Nii Ayikwei Parkes, Safiya Sinclair, Fred D’Aguiar on Poetry Book Society 2020 winter selections.

Nii Ayikwei Parkes, Fred D’Aguiar, and Safiya Sinclair are three of the featured poets on the Poetry Book Society 2020 winter selections announced on September 16, 2020.

The Poetry Book Society was set up by T S Eliot and friends in 1953 ‘to propagate the art of poetry’. Since then they have been inspiring generations of poets and poetry fans with their selections and reviews.

One of the things that the UK-based society does is activities that bring the spotlight to its members. One of these is with the seasonal selections with poets highlighted as those to watch out for at a specific period. The most recent of the seasonal highlights is for winter and the poets selected are;

  • PBS Winter Choice: Fred D’Aguiar, Letters to America (Carcanet)
  • Recommendations: Safiya Sinclair, Cannibal (Picador)
  • Bill Manhire, Wow (Carcanet)
  • Daisy Lafarge, Life Without Air (Granta)
  • Nii Ayikwei Parkes, The Geez (Peepal Tree Press)
  • Special Commendation: Staying Human anthology (Bloodaxe)
  • Translation Choices: The Abduction by Maram al-Masri (Southword)
  • Translated by Theo Dorgan The Day Laid Bare by Kiwao Nomura (Isobar)
  • Translated by Eric Selland Wild Card Choice: Matthew Sweeney, Shadow of the Owl (Bloodaxe)

Here is a bit more about the three African/Black poets on the list;

Fred D’Aguiar

Fred D'Aguiar
Fred D’Aguiar

Fred D’Aguiar is one of the most well-known contemporary English writers of African descent. He is a novelist, playwright, poet, and essayist whose latest book, a poetry collection titled Continental Shelf, was a U.K. Poetry Book Society Choice and also shortlisted for the prestigious T.S. Elliott Prize for poetry in 2009. His publications include such critically acclaimed works as An English Sampler: Selected and New Poems, Dear Future, A Jamaican Airman Foresees His Death, and Feeding the Ghosts. His work has been produced for television, film, and radio, and has been translated into many languages.

Safiya Sinclair

Safiya Sinclair
Safiya Sinclair

Safiya Sinclair, born and raised in Montego Bay, Jamaica is the author of the memoir How to Say Babylon, forthcoming from Simon & Schuster. She is also the author of the poetry collection Cannibal, winner of a Whiting Writers’ Award, the American Academy of Arts and Letters’ Metcalf Award, the OCM Bocas Prize for Caribbean Poetry, the Phillis Wheatley Book Award, and the Prairie Schooner Book Prize in Poetry. Cannibal was selected as one of the American Library Association’s Notable Books of the Year, and was a finalist for the PEN Center USA Literary Award, as well as being longlisted for the PEN Open Book Award and the Dylan Thomas Prize.

Sinclair’s other honours include a Pushcart Prize, a Ruth Lilly and Dorothy Sargent Rosenberg Fellowship from the Poetry Foundation, fellowships from the Civitella Ranieri Foundation, the Elizabeth George Foundation, Yaddo, MacDowell, the Bread Loaf Writers’ Conference, and the Fine Arts Work Centre in Provincetown. Her work has appeared in The New Yorker, Granta, The Nation, Poetry, Kenyon Review, the Oxford American, and elsewhere.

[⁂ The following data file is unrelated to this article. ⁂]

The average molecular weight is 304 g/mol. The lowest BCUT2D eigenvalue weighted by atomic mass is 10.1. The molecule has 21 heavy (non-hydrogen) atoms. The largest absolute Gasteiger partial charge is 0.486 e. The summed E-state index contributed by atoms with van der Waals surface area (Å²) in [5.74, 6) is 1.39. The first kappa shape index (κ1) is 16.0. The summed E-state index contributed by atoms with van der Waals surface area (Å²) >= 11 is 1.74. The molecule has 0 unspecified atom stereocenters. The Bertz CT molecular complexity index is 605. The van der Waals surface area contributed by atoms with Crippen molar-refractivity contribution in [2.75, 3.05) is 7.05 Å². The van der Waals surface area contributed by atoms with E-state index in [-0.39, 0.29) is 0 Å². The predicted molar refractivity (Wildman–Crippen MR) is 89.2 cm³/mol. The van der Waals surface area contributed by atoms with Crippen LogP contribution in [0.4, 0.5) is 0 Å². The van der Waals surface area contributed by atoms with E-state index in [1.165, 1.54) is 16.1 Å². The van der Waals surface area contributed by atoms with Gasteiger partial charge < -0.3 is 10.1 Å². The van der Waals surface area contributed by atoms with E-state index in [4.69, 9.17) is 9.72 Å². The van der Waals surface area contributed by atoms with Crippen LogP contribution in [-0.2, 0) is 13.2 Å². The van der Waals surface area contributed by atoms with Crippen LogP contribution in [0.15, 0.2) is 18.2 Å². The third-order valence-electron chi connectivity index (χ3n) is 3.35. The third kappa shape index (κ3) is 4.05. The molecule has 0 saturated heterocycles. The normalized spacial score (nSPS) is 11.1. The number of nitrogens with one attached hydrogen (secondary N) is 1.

Nii Ayikwei Parkes

Nii Ayikwei Parkes Photo/Elikem Akpalu
Nii Ayikwei Parkes Photo/Elikem Akpalu

Nii Ayikwei Parkes is a writer of poetry, prose, and articles, and has published 3 poetry chapbooks: eyes of a boy, lips of a man (1999); M is for Madrigal (2004), a selection of seven jazz poems; and shorter (2005), published to raise money for a writers’ fund in Ghana.

He is also the Senior Editor at flipped eye publishing, and a contributor to many literary magazines and journals, including Wasafiri, Poetry News, The New Writer, Storyteller Magazine, The Liberal, Mechanics Institute Review, and Sable. Nii co-edited the short story anthologies, Tell Tales: Volume 1 (2004), with Courttia Newland; and x-24: unclassified (2007), with Tash Aw.

An experienced performer of his work he has appeared all over the world, including at NuYorican, New York; The Royal Festival Hall, London; and Java, Paris, and often leads writing and performance workshops. In 2002, he completed a six-week tour of the US, and he runs the African Writers’ Evening series at the Poetry Cafe, in Covent Garden, London. He has been poet in residence at the Poetry Cafe, associate writer in residence for BBC Radio 3, and writer in residence at California State University in 2007. His poem, ‘Tin Roof’, was selected for the ‘Poems on the Underground’ initiative.

His first novel, Tail of the Blue Bird (2009), was shortlisted for the Commonwealth Writers Prize (Eurasia Region, Best First Book). In the same year, a short story, ‘Socks Ball’, was highly commended in the Caine Prize for African Writing and he became Online Writer in Residence for Booktrust.

Leave a Reply

This site uses Akismet to reduce spam. Learn how your comment data is processed.